Sunday, July 10, 2016

Despite fatigue, NATO commits to fund Afghan forces to 2020

NATO allies agreed on Saturday to help fund Afghan security forces to the tune of around $1 billion annually over the next three years, despite public fatigue in Western countries about their involvement in the long-running conflict.

Fifteen years since the United States invaded to topple the Taliban rulers who had harbored al Qaeda militants behind attacks on the United States, the West remains entangled in a costly effort to stabilize a country facing resurgent rebels.

U.S. President Barack Obama said completely withdrawing from Afghanistan risked seeing the country collapse and then having to send American troops back in again to deal with a new threat.

"We have an option of ... pulling out and potentially then seeing a country crumble under the strains of continued terrorist activity or insurgencies," Obama told a news conference at the end of a NATO summit in Warsaw.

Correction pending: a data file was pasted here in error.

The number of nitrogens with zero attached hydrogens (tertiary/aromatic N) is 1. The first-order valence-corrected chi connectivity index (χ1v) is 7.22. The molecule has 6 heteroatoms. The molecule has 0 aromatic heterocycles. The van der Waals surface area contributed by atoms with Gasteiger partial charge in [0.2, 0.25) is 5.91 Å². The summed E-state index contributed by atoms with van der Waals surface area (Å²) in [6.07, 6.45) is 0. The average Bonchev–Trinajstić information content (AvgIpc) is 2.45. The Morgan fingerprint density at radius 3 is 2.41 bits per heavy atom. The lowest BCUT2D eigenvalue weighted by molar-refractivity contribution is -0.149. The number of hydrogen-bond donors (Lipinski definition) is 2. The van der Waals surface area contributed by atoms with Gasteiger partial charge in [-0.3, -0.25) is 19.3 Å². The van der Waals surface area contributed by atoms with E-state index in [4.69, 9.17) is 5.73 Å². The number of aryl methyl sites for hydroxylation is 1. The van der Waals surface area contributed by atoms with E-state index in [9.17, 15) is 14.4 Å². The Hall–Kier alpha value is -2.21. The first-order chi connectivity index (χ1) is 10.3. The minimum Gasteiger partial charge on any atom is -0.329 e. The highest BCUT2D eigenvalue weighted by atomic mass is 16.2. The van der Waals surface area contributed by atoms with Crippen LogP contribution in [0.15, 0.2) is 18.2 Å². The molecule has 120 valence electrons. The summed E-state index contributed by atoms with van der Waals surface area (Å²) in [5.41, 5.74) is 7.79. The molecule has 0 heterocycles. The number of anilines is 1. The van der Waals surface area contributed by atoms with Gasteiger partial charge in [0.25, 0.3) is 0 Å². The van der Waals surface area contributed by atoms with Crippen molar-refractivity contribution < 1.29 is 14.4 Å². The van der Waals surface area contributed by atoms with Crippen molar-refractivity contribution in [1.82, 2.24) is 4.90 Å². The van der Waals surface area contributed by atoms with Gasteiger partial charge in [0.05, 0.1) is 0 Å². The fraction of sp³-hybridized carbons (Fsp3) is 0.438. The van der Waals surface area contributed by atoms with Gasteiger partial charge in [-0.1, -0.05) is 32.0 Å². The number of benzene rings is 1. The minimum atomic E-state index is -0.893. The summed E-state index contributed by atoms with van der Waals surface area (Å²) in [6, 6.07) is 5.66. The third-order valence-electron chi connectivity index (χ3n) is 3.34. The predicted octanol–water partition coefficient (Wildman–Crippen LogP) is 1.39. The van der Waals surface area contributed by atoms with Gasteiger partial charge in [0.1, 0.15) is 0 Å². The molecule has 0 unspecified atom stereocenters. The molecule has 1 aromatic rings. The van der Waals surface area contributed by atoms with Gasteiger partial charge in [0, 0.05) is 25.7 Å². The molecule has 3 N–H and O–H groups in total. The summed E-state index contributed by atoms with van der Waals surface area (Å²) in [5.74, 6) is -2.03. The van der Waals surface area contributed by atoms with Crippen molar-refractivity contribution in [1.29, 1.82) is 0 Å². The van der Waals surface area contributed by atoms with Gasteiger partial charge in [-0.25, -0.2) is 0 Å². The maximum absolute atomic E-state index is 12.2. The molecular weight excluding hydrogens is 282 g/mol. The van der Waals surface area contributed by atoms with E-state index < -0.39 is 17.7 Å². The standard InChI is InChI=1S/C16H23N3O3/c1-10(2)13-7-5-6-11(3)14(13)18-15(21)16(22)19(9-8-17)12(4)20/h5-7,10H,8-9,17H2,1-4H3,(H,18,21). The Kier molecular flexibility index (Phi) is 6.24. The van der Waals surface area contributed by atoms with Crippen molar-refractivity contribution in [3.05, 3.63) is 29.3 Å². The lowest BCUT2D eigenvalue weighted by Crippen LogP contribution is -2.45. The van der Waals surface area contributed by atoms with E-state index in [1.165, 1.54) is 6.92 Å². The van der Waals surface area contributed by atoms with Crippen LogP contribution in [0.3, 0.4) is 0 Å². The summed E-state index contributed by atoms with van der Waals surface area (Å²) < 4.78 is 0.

He defended his decision, along with other NATO allies, to reverse plans to sharply reduce troops levels, saying Afghan forces still needed training, funding and support.

"The Afghans are fighting. They are much more capable now than they were when I came into office, but they still need support because it is a really tough territory and it is a really poor country," Obama said.

NATO Secretary-General Jens Stoltenberg said he had won almost $3 billion in commitments from allies to help the United States pay for the Afghan military until 2020, which now has ground forces but still needs to develop an air force.

A senior U.S. official said, on condition of anonymity, that the allies had made pledges that put them at more than 90 percent of the funding levels agreed to at a 2012 NATO summit in Chicago. - Read More

Despite fatigue, NATO commits to fund Afghan forces to 2020


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